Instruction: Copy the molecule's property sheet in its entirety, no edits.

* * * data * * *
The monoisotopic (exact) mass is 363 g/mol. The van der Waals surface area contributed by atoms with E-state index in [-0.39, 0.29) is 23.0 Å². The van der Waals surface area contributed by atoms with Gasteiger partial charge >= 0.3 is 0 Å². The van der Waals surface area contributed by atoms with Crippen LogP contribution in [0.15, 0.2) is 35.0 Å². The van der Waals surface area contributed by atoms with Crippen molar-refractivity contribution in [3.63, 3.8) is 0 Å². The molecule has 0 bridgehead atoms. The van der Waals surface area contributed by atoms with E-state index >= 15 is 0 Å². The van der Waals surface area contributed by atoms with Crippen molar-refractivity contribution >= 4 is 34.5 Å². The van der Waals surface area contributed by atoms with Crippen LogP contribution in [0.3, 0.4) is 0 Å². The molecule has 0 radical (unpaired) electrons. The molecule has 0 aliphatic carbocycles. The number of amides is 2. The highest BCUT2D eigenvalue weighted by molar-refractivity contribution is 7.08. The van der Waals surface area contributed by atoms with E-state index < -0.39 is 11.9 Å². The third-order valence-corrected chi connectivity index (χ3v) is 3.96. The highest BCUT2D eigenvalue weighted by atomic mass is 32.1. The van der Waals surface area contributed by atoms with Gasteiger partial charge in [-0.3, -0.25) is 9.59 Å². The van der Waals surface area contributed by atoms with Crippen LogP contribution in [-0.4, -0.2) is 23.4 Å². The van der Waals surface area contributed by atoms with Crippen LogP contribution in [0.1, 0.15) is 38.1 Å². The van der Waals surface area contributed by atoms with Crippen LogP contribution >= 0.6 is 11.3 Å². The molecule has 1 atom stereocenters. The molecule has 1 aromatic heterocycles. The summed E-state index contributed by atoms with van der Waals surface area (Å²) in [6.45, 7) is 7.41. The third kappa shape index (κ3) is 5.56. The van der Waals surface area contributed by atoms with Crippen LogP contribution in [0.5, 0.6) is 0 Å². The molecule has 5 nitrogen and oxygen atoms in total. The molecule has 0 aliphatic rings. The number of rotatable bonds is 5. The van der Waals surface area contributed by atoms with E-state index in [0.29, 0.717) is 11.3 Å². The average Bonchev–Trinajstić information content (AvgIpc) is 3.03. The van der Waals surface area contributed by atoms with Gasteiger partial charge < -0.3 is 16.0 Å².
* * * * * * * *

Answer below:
The monoisotopic (exact) mass is 363 g/mol. The van der Waals surface area contributed by atoms with E-state index in [-0.39, 0.29) is 23.0 Å². The van der Waals surface area contributed by atoms with Gasteiger partial charge >= 0.3 is 0 Å². The van der Waals surface area contributed by atoms with Crippen LogP contribution in [0.15, 0.2) is 35.0 Å². The van der Waals surface area contributed by atoms with Crippen molar-refractivity contribution in [3.63, 3.8) is 0 Å². The molecule has 0 bridgehead atoms. The van der Waals surface area contributed by atoms with E-state index >= 15 is 0 Å². The van der Waals surface area contributed by atoms with Crippen molar-refractivity contribution >= 4 is 34.5 Å². The van der Waals surface area contributed by atoms with Crippen LogP contribution in [0.3, 0.4) is 0 Å². The molecule has 0 radical (unpaired) electrons. The molecule has 0 aliphatic carbocycles. The number of amides is 2. The highest BCUT2D eigenvalue weighted by molar-refractivity contribution is 7.08. The van der Waals surface area contributed by atoms with E-state index < -0.39 is 11.9 Å². The third-order valence-corrected chi connectivity index (χ3v) is 3.96. The highest BCUT2D eigenvalue weighted by atomic mass is 32.1. The van der Waals surface area contributed by atoms with Gasteiger partial charge in [-0.3, -0.25) is 9.59 Å². The van der Waals surface area contributed by atoms with Crippen LogP contribution in [-0.4, -0.2) is 23.4 Å². The van der Waals surface area contributed by atoms with Crippen LogP contribution in [0.1, 0.15) is 38.1 Å². The van der Waals surface area contributed by atoms with Crippen LogP contribution >= 0.6 is 11.3 Å². The molecule has 1 atom stereocenters. The molecule has 1 aromatic heterocycles. The summed E-state index contributed by atoms with van der Waals surface area (Å²) in [6.45, 7) is 7.41. The third kappa shape index (κ3) is 5.56. The van der Waals surface area contributed by atoms with Crippen LogP contribution in [0.5, 0.6) is 0 Å². The molecule has 5 nitrogen and oxygen atoms in total. The molecule has 0 aliphatic rings. The number of rotatable bonds is 5. The van der Waals surface area contributed by atoms with E-state index in [0.29, 0.717) is 11.3 Å². The average Bonchev–Trinajstić information content (AvgIpc) is 3.03. The van der Waals surface area contributed by atoms with Gasteiger partial charge < -0.3 is 16.0 Å².